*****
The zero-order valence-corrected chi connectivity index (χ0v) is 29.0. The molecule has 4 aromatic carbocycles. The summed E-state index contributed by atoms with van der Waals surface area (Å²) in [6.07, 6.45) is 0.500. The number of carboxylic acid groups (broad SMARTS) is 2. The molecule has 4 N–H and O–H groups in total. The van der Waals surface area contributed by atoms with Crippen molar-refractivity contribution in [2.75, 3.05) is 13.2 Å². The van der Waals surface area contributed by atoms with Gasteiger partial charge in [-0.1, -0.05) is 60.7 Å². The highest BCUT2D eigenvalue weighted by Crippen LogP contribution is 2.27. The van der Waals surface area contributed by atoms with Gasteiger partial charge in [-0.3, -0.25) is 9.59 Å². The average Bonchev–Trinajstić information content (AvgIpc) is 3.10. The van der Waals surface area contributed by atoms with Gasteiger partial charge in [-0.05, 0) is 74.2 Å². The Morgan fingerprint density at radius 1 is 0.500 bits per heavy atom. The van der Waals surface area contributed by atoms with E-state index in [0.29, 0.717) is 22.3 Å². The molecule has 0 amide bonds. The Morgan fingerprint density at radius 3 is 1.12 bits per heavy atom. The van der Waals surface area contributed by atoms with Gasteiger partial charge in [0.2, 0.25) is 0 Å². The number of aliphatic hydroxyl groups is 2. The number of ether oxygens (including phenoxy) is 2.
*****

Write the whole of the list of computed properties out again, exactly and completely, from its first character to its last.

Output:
The zero-order valence-corrected chi connectivity index (χ0v) is 29.0. The molecule has 4 aromatic carbocycles. The summed E-state index contributed by atoms with van der Waals surface area (Å²) in [6.07, 6.45) is 0.500. The number of carboxylic acid groups (broad SMARTS) is 2. The molecule has 4 N–H and O–H groups in total. The van der Waals surface area contributed by atoms with Crippen molar-refractivity contribution in [2.75, 3.05) is 13.2 Å². The van der Waals surface area contributed by atoms with Gasteiger partial charge in [-0.1, -0.05) is 60.7 Å². The highest BCUT2D eigenvalue weighted by Crippen LogP contribution is 2.27. The van der Waals surface area contributed by atoms with Gasteiger partial charge in [-0.3, -0.25) is 9.59 Å². The average Bonchev–Trinajstić information content (AvgIpc) is 3.10. The van der Waals surface area contributed by atoms with Gasteiger partial charge in [-0.05, 0) is 74.2 Å². The Morgan fingerprint density at radius 1 is 0.500 bits per heavy atom. The van der Waals surface area contributed by atoms with E-state index in [0.29, 0.717) is 22.3 Å². The molecule has 0 amide bonds. The Morgan fingerprint density at radius 3 is 1.12 bits per heavy atom. The van der Waals surface area contributed by atoms with Gasteiger partial charge in [0.2, 0.25) is 0 Å². The number of aliphatic hydroxyl groups is 2. The number of ether oxygens (including phenoxy) is 2.